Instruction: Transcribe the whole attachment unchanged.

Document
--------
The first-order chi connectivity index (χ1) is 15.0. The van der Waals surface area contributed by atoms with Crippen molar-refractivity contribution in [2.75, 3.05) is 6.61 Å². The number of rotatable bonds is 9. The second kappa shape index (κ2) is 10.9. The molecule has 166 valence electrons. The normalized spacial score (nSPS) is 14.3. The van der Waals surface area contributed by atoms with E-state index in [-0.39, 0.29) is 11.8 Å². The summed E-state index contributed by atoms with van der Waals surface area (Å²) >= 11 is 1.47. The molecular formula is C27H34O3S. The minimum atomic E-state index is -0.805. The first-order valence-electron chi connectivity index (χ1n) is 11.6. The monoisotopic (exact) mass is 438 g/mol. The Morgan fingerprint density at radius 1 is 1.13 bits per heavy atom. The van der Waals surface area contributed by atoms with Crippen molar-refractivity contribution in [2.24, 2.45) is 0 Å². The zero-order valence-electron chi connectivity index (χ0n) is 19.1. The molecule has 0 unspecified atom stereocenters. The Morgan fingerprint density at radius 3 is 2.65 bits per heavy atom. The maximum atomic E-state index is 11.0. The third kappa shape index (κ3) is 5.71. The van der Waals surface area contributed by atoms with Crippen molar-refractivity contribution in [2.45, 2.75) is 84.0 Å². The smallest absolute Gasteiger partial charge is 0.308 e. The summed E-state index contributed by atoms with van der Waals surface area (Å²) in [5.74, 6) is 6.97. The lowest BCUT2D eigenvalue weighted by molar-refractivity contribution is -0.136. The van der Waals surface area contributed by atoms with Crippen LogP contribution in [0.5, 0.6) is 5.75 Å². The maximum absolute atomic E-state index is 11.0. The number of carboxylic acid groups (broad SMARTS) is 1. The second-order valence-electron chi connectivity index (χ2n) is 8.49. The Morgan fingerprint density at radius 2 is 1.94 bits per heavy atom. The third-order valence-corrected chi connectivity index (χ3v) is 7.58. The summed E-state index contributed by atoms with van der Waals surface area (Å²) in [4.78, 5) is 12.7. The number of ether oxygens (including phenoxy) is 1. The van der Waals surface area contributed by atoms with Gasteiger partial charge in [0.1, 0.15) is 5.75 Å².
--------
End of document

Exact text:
The first-order chi connectivity index (χ1) is 15.0. The van der Waals surface area contributed by atoms with Crippen molar-refractivity contribution in [2.75, 3.05) is 6.61 Å². The number of rotatable bonds is 9. The second kappa shape index (κ2) is 10.9. The molecule has 166 valence electrons. The normalized spacial score (nSPS) is 14.3. The van der Waals surface area contributed by atoms with E-state index in [-0.39, 0.29) is 11.8 Å². The summed E-state index contributed by atoms with van der Waals surface area (Å²) >= 11 is 1.47. The molecular formula is C27H34O3S. The minimum atomic E-state index is -0.805. The first-order valence-electron chi connectivity index (χ1n) is 11.6. The monoisotopic (exact) mass is 438 g/mol. The Morgan fingerprint density at radius 1 is 1.13 bits per heavy atom. The van der Waals surface area contributed by atoms with Crippen molar-refractivity contribution in [2.24, 2.45) is 0 Å². The zero-order valence-electron chi connectivity index (χ0n) is 19.1. The molecule has 0 unspecified atom stereocenters. The Morgan fingerprint density at radius 3 is 2.65 bits per heavy atom. The maximum atomic E-state index is 11.0. The third kappa shape index (κ3) is 5.71. The van der Waals surface area contributed by atoms with Crippen molar-refractivity contribution in [2.45, 2.75) is 84.0 Å². The smallest absolute Gasteiger partial charge is 0.308 e. The summed E-state index contributed by atoms with van der Waals surface area (Å²) in [5.74, 6) is 6.97. The lowest BCUT2D eigenvalue weighted by molar-refractivity contribution is -0.136. The van der Waals surface area contributed by atoms with Crippen LogP contribution in [0.5, 0.6) is 5.75 Å². The maximum absolute atomic E-state index is 11.0. The number of carboxylic acid groups (broad SMARTS) is 1. The second-order valence-electron chi connectivity index (χ2n) is 8.49. The Morgan fingerprint density at radius 2 is 1.94 bits per heavy atom. The third-order valence-corrected chi connectivity index (χ3v) is 7.58. The summed E-state index contributed by atoms with van der Waals surface area (Å²) in [4.78, 5) is 12.7. The number of ether oxygens (including phenoxy) is 1. The van der Waals surface area contributed by atoms with Gasteiger partial charge in [0.1, 0.15) is 5.75 Å².